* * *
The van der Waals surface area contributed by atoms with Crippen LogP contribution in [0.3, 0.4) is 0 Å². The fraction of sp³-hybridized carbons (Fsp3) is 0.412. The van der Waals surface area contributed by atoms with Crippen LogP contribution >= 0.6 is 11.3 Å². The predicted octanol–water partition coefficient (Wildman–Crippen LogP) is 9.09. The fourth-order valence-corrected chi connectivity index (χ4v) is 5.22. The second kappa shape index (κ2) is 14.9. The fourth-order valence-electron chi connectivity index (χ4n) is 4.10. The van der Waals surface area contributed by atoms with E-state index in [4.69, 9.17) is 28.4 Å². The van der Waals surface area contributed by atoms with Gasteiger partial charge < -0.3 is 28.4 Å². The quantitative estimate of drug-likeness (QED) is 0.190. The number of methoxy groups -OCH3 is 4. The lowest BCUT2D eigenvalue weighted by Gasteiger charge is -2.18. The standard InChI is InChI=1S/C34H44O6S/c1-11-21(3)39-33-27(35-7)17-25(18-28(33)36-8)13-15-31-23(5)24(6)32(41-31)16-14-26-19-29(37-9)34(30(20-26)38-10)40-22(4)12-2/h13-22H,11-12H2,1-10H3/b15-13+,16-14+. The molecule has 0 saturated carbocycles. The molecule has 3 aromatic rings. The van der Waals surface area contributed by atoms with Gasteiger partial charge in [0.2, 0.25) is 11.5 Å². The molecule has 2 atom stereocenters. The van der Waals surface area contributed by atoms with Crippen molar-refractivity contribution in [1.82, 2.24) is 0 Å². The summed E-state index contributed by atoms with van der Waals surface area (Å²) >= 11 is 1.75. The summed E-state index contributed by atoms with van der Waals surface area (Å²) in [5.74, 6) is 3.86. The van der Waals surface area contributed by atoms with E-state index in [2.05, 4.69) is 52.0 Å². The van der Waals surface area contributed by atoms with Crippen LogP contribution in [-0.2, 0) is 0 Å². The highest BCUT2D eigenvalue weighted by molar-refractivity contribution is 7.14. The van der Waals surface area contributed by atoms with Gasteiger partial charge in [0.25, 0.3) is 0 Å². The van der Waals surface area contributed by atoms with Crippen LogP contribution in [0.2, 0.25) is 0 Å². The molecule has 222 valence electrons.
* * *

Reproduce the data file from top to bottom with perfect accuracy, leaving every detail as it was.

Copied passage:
The van der Waals surface area contributed by atoms with Crippen LogP contribution in [0.3, 0.4) is 0 Å². The fraction of sp³-hybridized carbons (Fsp3) is 0.412. The van der Waals surface area contributed by atoms with Crippen LogP contribution >= 0.6 is 11.3 Å². The predicted octanol–water partition coefficient (Wildman–Crippen LogP) is 9.09. The fourth-order valence-corrected chi connectivity index (χ4v) is 5.22. The second kappa shape index (κ2) is 14.9. The fourth-order valence-electron chi connectivity index (χ4n) is 4.10. The van der Waals surface area contributed by atoms with E-state index in [4.69, 9.17) is 28.4 Å². The van der Waals surface area contributed by atoms with Gasteiger partial charge < -0.3 is 28.4 Å². The quantitative estimate of drug-likeness (QED) is 0.190. The number of methoxy groups -OCH3 is 4. The lowest BCUT2D eigenvalue weighted by Gasteiger charge is -2.18. The standard InChI is InChI=1S/C34H44O6S/c1-11-21(3)39-33-27(35-7)17-25(18-28(33)36-8)13-15-31-23(5)24(6)32(41-31)16-14-26-19-29(37-9)34(30(20-26)38-10)40-22(4)12-2/h13-22H,11-12H2,1-10H3/b15-13+,16-14+. The molecule has 0 saturated carbocycles. The molecule has 3 aromatic rings. The van der Waals surface area contributed by atoms with Gasteiger partial charge in [0.2, 0.25) is 11.5 Å². The molecule has 2 atom stereocenters. The van der Waals surface area contributed by atoms with Crippen molar-refractivity contribution in [1.82, 2.24) is 0 Å². The summed E-state index contributed by atoms with van der Waals surface area (Å²) >= 11 is 1.75. The summed E-state index contributed by atoms with van der Waals surface area (Å²) in [5.74, 6) is 3.86. The van der Waals surface area contributed by atoms with E-state index in [2.05, 4.69) is 52.0 Å². The van der Waals surface area contributed by atoms with Crippen LogP contribution in [-0.2, 0) is 0 Å². The highest BCUT2D eigenvalue weighted by molar-refractivity contribution is 7.14. The van der Waals surface area contributed by atoms with Gasteiger partial charge in [0.25, 0.3) is 0 Å². The van der Waals surface area contributed by atoms with Crippen LogP contribution in [0.2, 0.25) is 0 Å². The molecule has 222 valence electrons.